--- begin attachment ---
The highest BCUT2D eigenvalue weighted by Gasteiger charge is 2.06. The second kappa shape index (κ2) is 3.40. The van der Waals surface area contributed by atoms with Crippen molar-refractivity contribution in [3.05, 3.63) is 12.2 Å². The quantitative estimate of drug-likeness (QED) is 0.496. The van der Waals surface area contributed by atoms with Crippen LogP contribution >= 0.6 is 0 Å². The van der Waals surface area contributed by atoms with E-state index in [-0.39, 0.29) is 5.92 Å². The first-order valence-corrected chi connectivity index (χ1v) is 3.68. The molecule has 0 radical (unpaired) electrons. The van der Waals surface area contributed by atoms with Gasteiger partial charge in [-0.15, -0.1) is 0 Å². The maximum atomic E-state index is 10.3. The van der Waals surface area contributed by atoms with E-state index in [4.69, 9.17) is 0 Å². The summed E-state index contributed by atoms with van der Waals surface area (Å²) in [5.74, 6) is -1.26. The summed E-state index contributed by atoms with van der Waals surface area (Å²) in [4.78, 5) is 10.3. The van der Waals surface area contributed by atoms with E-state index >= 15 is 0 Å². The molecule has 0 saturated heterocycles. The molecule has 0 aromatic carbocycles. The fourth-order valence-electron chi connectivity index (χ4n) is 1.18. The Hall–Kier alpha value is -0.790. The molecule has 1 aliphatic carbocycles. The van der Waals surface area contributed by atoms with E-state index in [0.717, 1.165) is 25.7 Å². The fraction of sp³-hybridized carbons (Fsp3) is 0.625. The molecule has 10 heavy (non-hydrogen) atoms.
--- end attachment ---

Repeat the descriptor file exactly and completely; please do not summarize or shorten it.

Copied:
The highest BCUT2D eigenvalue weighted by Gasteiger charge is 2.06. The second kappa shape index (κ2) is 3.40. The van der Waals surface area contributed by atoms with Crippen molar-refractivity contribution in [3.05, 3.63) is 12.2 Å². The quantitative estimate of drug-likeness (QED) is 0.496. The van der Waals surface area contributed by atoms with Crippen LogP contribution >= 0.6 is 0 Å². The van der Waals surface area contributed by atoms with E-state index in [-0.39, 0.29) is 5.92 Å². The first-order valence-corrected chi connectivity index (χ1v) is 3.68. The molecule has 0 radical (unpaired) electrons. The van der Waals surface area contributed by atoms with Gasteiger partial charge in [-0.15, -0.1) is 0 Å². The maximum atomic E-state index is 10.3. The van der Waals surface area contributed by atoms with E-state index in [4.69, 9.17) is 0 Å². The summed E-state index contributed by atoms with van der Waals surface area (Å²) in [5.74, 6) is -1.26. The summed E-state index contributed by atoms with van der Waals surface area (Å²) in [4.78, 5) is 10.3. The van der Waals surface area contributed by atoms with E-state index >= 15 is 0 Å². The molecule has 0 saturated heterocycles. The molecule has 0 aromatic carbocycles. The fourth-order valence-electron chi connectivity index (χ4n) is 1.18. The Hall–Kier alpha value is -0.790. The molecule has 1 aliphatic carbocycles. The van der Waals surface area contributed by atoms with E-state index in [0.717, 1.165) is 25.7 Å². The fraction of sp³-hybridized carbons (Fsp3) is 0.625. The molecule has 10 heavy (non-hydrogen) atoms.